Babers is in charge of the second-ranked team in the FCS, a team that has run over virtually everybody it has played.
When he heard the Gamecocks put a 68-10 hurting on a team his own squad beat by five touchdowns six weeks earlier, he didn’t cower with worry. He called it a “blessing” because now there will be no mysteries when the two hottest teams in the Ohio Valley Conference clash on what is expected to be a cold Saturday in Charleston, Ill.
“What a blessing, because now our football knows exactly what’s coming in here,” Babers said Tuesday. “There’s no we’re this and they’re that. This team beat a team we highly respect and to put a score like that on Eastern Kentucky, they’ve completely gathered our attention.
“There are no surprises. If they can come up here and do what they need to do against us, there are no excuses. We know how good a football team that’s rolling in here and we need to be ready to go.”
Jacksonville State coach Bill Clark was still excited about the Gamecocks’ wildest romp in their Ohio Valley Conference history early in the week. They racked up more than 500 yards of offense, scored on 11 of their last 13 possessions and held their third straight opponent to fewer than 300 yards in handing the OVC’s most storied football program its worst conference loss ever.
But he knows it’s all out there to see.
“It was really neat just to watch our guys be that excited and focused attention to detail,” Clark said. “All those things don’t happen against a good team unless a lot of things go right.
“But there’s not going to be any sneaking up now, them not expecting us. We’re going to get their very best effort and that’s what we should expect.”
A win Saturday, he said, would go a long way to taking their reputation up a notch.
“We think we are a pretty good team; we want to be a great team,” Clark said. “That’s the next step for us – what can we do to be a great team, and to be a great team you would have to go beat a great team on the road. That’s kind of where we are next.”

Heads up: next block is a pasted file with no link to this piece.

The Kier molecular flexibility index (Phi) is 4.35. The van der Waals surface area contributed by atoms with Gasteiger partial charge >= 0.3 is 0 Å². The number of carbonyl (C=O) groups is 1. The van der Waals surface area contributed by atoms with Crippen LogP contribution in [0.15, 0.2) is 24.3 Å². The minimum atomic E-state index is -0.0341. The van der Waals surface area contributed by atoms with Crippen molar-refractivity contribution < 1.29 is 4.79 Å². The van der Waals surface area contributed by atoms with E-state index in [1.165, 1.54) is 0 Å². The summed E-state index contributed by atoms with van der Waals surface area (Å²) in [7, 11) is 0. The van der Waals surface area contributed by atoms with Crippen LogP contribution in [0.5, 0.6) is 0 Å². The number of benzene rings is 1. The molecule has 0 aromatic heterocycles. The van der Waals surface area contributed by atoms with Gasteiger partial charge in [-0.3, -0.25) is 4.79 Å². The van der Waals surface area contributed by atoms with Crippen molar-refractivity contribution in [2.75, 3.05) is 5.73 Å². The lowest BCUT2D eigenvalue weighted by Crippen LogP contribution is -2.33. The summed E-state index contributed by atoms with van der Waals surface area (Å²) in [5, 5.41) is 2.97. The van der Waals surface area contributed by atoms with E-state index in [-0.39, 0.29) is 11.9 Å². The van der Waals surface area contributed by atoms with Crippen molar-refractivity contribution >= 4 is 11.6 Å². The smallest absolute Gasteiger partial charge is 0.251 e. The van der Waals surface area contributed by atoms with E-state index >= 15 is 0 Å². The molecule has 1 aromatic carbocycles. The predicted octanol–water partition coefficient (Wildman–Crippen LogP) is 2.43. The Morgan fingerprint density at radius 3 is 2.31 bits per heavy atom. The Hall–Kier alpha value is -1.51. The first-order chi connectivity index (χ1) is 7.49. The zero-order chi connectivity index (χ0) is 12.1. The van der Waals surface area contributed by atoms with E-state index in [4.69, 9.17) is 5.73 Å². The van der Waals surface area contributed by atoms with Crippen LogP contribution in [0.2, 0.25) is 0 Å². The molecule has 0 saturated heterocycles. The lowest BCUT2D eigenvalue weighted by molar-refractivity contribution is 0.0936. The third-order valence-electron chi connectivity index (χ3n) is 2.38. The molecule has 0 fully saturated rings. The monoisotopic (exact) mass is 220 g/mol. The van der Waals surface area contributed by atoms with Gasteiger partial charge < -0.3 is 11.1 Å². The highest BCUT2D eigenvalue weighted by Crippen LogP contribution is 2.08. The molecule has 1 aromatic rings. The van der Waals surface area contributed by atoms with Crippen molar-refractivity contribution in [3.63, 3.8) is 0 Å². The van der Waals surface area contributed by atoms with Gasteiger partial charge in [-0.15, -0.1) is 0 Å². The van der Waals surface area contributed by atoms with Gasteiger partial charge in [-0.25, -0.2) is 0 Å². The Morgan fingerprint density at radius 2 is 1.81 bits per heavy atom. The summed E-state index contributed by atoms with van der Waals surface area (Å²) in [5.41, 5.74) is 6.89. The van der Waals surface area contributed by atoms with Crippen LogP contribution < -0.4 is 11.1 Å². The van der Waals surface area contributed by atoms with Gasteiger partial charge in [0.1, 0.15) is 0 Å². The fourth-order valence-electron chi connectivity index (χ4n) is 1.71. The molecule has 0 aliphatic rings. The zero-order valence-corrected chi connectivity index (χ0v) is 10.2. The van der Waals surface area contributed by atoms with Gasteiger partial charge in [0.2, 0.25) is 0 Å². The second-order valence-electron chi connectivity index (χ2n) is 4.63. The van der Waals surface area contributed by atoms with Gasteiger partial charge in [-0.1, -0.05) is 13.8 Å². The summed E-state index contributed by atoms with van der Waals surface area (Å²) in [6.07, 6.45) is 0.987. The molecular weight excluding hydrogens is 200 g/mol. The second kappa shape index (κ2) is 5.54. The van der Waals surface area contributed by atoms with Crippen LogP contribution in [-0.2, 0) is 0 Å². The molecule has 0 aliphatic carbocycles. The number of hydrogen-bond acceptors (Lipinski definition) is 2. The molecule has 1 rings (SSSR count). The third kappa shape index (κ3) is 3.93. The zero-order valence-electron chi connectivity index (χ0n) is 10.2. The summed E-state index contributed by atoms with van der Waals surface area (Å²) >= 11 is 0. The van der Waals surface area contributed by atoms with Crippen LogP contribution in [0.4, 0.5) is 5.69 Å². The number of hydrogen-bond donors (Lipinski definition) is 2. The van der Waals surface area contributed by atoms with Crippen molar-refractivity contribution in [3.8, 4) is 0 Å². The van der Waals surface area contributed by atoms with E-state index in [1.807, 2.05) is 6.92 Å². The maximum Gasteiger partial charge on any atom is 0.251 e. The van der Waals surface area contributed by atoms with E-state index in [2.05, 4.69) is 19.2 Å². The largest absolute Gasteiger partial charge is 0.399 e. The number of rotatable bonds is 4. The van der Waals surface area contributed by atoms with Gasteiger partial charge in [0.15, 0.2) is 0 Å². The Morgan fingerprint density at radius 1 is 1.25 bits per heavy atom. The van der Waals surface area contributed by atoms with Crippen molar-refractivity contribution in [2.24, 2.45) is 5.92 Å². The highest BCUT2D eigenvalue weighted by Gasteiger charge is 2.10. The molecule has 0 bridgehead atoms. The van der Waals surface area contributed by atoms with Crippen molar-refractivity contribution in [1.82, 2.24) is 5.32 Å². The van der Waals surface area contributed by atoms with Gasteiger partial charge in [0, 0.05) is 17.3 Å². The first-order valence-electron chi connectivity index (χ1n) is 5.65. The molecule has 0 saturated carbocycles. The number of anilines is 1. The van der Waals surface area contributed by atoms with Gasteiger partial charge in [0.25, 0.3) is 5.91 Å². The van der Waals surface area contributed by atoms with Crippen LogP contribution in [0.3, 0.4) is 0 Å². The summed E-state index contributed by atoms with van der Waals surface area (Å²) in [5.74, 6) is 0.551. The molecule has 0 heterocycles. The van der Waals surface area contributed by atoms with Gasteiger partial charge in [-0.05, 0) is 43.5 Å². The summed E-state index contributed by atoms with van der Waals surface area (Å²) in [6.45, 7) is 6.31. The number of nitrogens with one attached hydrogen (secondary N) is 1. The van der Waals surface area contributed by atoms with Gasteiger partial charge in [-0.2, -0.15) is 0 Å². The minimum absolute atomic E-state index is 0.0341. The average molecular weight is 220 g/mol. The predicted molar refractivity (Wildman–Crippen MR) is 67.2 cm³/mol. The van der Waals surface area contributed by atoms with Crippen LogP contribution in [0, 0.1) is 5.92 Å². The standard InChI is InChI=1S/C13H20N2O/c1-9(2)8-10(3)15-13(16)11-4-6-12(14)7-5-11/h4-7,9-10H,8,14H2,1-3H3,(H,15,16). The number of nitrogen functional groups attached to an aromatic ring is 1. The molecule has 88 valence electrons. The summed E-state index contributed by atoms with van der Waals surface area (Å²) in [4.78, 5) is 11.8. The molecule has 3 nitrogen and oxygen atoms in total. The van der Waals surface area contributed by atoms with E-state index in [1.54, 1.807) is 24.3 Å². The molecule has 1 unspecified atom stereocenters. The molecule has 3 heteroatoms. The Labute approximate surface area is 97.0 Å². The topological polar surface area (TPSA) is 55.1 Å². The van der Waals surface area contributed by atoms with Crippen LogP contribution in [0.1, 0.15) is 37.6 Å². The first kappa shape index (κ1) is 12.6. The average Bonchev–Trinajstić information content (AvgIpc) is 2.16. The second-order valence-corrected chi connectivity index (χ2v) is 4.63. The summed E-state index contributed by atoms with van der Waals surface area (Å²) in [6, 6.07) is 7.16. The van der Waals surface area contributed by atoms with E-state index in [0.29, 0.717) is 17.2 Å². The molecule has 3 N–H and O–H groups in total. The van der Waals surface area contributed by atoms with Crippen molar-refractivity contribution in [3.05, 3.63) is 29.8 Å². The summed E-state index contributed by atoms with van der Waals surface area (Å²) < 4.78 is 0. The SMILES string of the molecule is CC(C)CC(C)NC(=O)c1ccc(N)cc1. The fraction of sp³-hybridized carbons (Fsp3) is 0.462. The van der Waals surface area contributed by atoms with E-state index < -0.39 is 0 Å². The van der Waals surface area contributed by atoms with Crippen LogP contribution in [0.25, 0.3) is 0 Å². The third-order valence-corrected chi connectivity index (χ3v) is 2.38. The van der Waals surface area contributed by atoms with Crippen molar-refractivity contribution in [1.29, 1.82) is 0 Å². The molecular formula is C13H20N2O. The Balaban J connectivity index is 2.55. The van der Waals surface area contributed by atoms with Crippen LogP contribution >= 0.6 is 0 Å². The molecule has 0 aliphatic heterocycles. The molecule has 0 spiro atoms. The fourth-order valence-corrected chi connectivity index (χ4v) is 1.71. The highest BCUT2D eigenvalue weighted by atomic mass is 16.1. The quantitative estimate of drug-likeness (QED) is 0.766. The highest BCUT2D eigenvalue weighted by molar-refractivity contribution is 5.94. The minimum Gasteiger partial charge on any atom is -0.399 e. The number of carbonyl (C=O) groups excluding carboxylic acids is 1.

For both these teams the conversation starts on offense, but that may not be the determining factor in the game.
At EIU, it starts with the record-setting quarterback Jimmy Garoppolo, but the Panthers (9-1, 6-0) showed a running game last week. They rushed for more than 300 yards for the first time since 2007 and for only the second time this season scored more touchdowns on the ground than through the air.
The Gamecocks (8-2, 4-2), meanwhile, lead the OVC in rushing and have one of the most powerful backs in the country in DaMarcus James. And while not as prolific as Garoppolo, their passing game complements the running attack well.
Coaches around the league and around the country – not to mention the playoff selection committee – will be keeping an eye on this game. It’s a general consensus that in a game that could blow out a fuse in the scoreboard, the two defenses will have the biggest impact on the outcome.
“I think any time teams have something they’re good at, it’s always the other thing that determines the game,” Babers said.
Both teams have an active defensive front, a deep corps of veteran linebackers who can blitz and cover, corners who will challenge receivers and bone-jarring safeties who can play the run or pass.
The Gamecocks lead the OVC in sacks and red zone defense, are second in scoring defense and No. 1 against the pass within the league.
The Panthers lead the league in scoring defense in OVC games and are fourth in the league in all games against the run. Tennessee Tech scored 21 points on them in a 56-21 loss Nov. 2 and Golden Eagles coach Watson Brown said they were the “hardest” points his team had to score all year.
“I think the reason it gets overlooked sometimes is because of the numbers,” Babers said. “But if we played a slowed-down offense and protected our defense it would be the No. 1 or No. 2 in the conference and highly ranked in the nation.”
Al Muskewitz covers Jacksonville State sports for The Star. He can be reached at 256-235-3577.